By Manie Bosman
While many authors on the topic of why strategic plans fail seem to agree that bad execution is the primary culprit, blaming failure on those who were supposed to “make it happen” is perhaps a a too easy way out for the “visionaries” on the top floor. Paul Carroll and Chunka Mui (authors of Big Blues: The Unmaking of IBM and Billion Dollar Lessons) are probably the world’s foremost corporate failure experts, and they believe that flawed strategies were in fact the biggest cause of failure. Studying 750 U.S. business failures over a period of 25 years, they concluded that most “avoidable fiascoes” resulted from seven “risky strategies”:
- The Synergy Mirage: Companies trying to expand by amalgamation with another company which has complementary strengths, often discover the whole isn’t always better than the sum of its parts.
- Faulty Financial Engineering: Aggressive financial practices are risky, and can cause brands, reputations, and whole enterprises to implode. 3- Stubbornly Staying the Course: Blindly increasing investment in existing strategies in response to market changes can be disastrous.
- Pseudo Adjacencies: Adjacent-market strategies try to build on core organizational strengths to expand into a related business. This includes marketing new products to existing customers, or existing products to new customers, or marketing via new channels.
- Bets on Wrong Technology: Technology-reliant strategies are inspired by the potentially large rewards for those able to develop breakthrough-products or services, such as Google, eBay, and iPod. However, many of these strategies were destined for failure from the start.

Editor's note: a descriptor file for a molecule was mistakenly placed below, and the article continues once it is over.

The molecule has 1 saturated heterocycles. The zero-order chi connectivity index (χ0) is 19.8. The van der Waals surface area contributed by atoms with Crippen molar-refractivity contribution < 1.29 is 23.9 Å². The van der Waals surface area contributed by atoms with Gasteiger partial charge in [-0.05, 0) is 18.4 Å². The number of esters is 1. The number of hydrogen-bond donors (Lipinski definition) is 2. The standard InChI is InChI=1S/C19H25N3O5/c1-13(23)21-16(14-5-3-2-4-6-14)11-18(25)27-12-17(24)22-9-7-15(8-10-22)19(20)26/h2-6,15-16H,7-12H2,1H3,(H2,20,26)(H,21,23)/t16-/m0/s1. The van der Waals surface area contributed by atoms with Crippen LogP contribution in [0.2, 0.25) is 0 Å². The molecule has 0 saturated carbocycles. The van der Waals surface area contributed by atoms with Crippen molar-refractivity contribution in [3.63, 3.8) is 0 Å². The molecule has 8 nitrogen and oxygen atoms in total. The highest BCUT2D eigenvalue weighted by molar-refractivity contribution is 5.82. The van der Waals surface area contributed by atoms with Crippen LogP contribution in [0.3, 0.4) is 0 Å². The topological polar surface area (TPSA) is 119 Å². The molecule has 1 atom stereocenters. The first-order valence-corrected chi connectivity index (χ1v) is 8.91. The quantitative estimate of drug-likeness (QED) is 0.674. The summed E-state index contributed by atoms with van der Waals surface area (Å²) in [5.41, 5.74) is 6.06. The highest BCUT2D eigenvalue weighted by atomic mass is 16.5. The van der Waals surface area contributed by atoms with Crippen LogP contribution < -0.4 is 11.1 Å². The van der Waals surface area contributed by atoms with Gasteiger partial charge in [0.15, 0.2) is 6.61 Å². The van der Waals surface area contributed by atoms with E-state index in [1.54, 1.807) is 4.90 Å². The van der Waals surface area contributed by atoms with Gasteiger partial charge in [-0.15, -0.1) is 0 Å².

- Rushing to Consolidate: When industries mature, the number of players decreases. Those left standing often attempt to increase capacity, lower overheads and get buying and pricing control through consolidation. For various reasons, this often leads to their own demise.
- Roll-Ups of Almost Any Kind: The idea behind roll-ups is to combine large numbers of small enterprises into a large one with more buying power, larger brand recognition, lower costs, and improved marketing. However, according to the research, more than two-thirds of these ventures were unsuccessful to generate any value for investors.
Although these seven strategies are not always bad ideas and have in fact generated considerable wealth for some companies, they’re dangerous for being appealing in ways that can tempt executives to ignore signs of impeding danger. It seems that this once again confirms what I’ve stated in previous posts on this blog – that strategic plans without strategic thinking can be a sure recipe for failure in today’s dynamic and fast-changing environment.
Carroll, P. B, & Mui, C. (2008). 7 Ways to fail big. Harvard Business Review, September, 82-91.